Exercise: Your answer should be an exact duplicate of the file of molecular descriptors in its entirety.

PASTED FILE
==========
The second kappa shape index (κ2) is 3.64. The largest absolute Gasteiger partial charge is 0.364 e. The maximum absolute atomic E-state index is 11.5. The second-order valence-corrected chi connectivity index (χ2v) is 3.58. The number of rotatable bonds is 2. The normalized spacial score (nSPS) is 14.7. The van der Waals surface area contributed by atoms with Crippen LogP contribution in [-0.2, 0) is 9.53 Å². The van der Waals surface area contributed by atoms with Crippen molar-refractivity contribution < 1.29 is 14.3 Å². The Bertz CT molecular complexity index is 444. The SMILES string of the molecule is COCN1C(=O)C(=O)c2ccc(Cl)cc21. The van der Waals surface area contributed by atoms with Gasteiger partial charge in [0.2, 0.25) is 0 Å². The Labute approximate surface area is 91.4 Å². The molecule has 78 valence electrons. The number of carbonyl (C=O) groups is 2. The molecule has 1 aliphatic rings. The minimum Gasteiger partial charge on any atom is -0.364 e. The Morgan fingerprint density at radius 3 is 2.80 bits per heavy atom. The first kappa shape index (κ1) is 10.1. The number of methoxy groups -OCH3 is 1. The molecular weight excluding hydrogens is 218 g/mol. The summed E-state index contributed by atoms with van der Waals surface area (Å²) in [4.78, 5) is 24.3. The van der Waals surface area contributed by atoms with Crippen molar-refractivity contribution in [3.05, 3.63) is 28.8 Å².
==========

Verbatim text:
The second kappa shape index (κ2) is 3.64. The largest absolute Gasteiger partial charge is 0.364 e. The maximum absolute atomic E-state index is 11.5. The second-order valence-corrected chi connectivity index (χ2v) is 3.58. The number of rotatable bonds is 2. The normalized spacial score (nSPS) is 14.7. The van der Waals surface area contributed by atoms with Crippen LogP contribution in [-0.2, 0) is 9.53 Å². The van der Waals surface area contributed by atoms with Crippen molar-refractivity contribution < 1.29 is 14.3 Å². The Bertz CT molecular complexity index is 444. The SMILES string of the molecule is COCN1C(=O)C(=O)c2ccc(Cl)cc21. The van der Waals surface area contributed by atoms with Gasteiger partial charge in [0.2, 0.25) is 0 Å². The Labute approximate surface area is 91.4 Å². The molecule has 78 valence electrons. The number of carbonyl (C=O) groups is 2. The molecule has 1 aliphatic rings. The minimum Gasteiger partial charge on any atom is -0.364 e. The Morgan fingerprint density at radius 3 is 2.80 bits per heavy atom. The first kappa shape index (κ1) is 10.1. The number of methoxy groups -OCH3 is 1. The molecular weight excluding hydrogens is 218 g/mol. The summed E-state index contributed by atoms with van der Waals surface area (Å²) in [4.78, 5) is 24.3. The van der Waals surface area contributed by atoms with Crippen molar-refractivity contribution in [3.05, 3.63) is 28.8 Å².